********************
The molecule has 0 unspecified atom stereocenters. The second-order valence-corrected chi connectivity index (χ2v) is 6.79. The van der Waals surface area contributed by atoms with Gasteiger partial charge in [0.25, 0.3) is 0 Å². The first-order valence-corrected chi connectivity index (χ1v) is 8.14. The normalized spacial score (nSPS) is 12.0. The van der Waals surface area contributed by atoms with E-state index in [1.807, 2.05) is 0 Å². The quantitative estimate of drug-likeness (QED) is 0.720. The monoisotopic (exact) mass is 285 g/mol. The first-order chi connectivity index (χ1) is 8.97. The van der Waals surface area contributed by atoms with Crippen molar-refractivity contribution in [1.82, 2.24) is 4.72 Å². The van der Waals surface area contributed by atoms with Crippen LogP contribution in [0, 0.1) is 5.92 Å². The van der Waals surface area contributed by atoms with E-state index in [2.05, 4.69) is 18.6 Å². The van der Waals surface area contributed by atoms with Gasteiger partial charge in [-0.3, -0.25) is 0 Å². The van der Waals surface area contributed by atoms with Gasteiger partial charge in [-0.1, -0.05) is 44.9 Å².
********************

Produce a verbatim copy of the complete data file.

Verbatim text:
The molecule has 0 unspecified atom stereocenters. The second-order valence-corrected chi connectivity index (χ2v) is 6.79. The van der Waals surface area contributed by atoms with Gasteiger partial charge in [0.25, 0.3) is 0 Å². The first-order valence-corrected chi connectivity index (χ1v) is 8.14. The normalized spacial score (nSPS) is 12.0. The van der Waals surface area contributed by atoms with E-state index in [1.807, 2.05) is 0 Å². The quantitative estimate of drug-likeness (QED) is 0.720. The monoisotopic (exact) mass is 285 g/mol. The first-order chi connectivity index (χ1) is 8.97. The van der Waals surface area contributed by atoms with Crippen molar-refractivity contribution in [1.82, 2.24) is 4.72 Å². The van der Waals surface area contributed by atoms with Crippen LogP contribution in [0, 0.1) is 5.92 Å². The van der Waals surface area contributed by atoms with E-state index in [2.05, 4.69) is 18.6 Å². The van der Waals surface area contributed by atoms with Gasteiger partial charge in [-0.3, -0.25) is 0 Å². The van der Waals surface area contributed by atoms with Gasteiger partial charge in [-0.1, -0.05) is 44.9 Å².